Antimonials

Sodium stibogluconate (Pentostam, Triostam) and meglumine antimonate (Glucantime), both pentavalent an-timonials, bind to sulfhydryl groups on proteins and may form thio antimonides. Some evidence suggests that the pentavalent form may be reduced in vivo to the trivalent antimonial before binding. Trivalent antimoni-als inhibit phosphofructokinase, a rate-limiting enzyme in glycolysis, and organisms whose growth is dependent on the anaerobic metabolism of glucose cannot survive without the active enzyme. Whether this is the mechanism by which pentavalent antimonials inhibit protozoa is unclear.

Antimonials are irritating to the intestinal mucosa and therefore are administered by intramuscular or slow intravenous injection. Peak blood concentrations occur in 2 hours. These drugs bind to cells, including erythrocytes, and are found in high concentrations in the liver and spleen. As compared with the trivalent an-timonials, which are no longer used, the pentavalent an-timonials bind to tissue less strongly. This results in higher blood levels, more rapid excretion, and lowered toxicity. Pentavalent antimonials are rapidly excreted in the urine, with up to one-half of the administered dose excreted in 24 hours.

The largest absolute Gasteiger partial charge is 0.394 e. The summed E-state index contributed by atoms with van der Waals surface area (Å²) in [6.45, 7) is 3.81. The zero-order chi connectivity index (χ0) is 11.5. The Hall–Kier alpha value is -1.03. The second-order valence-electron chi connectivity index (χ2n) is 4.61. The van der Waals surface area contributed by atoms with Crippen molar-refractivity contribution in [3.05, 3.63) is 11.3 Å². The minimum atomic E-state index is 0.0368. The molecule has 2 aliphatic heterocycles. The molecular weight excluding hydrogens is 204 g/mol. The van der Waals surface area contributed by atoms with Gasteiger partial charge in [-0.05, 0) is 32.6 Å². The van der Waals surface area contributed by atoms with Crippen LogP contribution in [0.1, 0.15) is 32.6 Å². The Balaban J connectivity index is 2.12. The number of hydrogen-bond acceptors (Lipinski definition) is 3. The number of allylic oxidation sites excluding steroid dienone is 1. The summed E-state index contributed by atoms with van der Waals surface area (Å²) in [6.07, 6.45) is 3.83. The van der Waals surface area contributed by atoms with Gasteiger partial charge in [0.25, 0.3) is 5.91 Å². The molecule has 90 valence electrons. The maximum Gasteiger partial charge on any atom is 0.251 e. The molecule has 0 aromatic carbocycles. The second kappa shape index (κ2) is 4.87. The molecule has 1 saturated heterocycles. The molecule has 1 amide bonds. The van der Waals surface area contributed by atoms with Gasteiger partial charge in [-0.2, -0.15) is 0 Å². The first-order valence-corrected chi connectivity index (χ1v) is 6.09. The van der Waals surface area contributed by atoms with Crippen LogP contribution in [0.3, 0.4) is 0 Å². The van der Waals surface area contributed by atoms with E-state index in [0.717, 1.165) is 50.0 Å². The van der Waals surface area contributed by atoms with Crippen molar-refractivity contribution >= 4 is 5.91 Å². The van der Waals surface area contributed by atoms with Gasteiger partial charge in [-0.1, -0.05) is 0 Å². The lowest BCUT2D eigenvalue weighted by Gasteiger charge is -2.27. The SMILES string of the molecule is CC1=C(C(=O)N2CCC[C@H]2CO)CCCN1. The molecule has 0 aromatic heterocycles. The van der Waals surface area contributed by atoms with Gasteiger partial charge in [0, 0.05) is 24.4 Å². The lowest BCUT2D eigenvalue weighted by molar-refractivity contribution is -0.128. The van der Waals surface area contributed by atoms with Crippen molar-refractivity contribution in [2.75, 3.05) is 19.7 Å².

No pentavalent antimonial is licensed for use, but sodium stibogluconate is available from the Parasitic Disease Drug Service of the Centers for Disease Control (CDC) for treatment of leishmaniasis. While the pentavalent antimony compounds can be given intravenously or intramuscularly, local infiltration of the lesion in cutaneous leishmaniasis is highly effective. Because of the lower toxicity of liposomal amphotericin B, this drug is considered a first-line choice for vis-cerotropic leishmaniasis rather than the antimonials.

Adverse reactions particularly associated with the trivalent antimonials are coughing, occasional vomiting, myalgia, arthralgia, and changes in the electrocardiogram. Sodium stibogluconate occasionally causes rashes, pruritus, abdominal pain, diarrhea, and anaphy-lactoid collapse. Liver damage with jaundice is a rare side effect. Toxic reactions are more common with repeated courses of treatment. Biochemical evidence of pancreatitis is usual (97%), but severe or fatal pancreatitis is extremely infrequent.

Bacterial Vaginosis Facts

Bacterial Vaginosis Facts

This fact sheet is designed to provide you with information on Bacterial Vaginosis. Bacterial vaginosis is an abnormal vaginal condition that is characterized by vaginal discharge and results from an overgrowth of atypical bacteria in the vagina.

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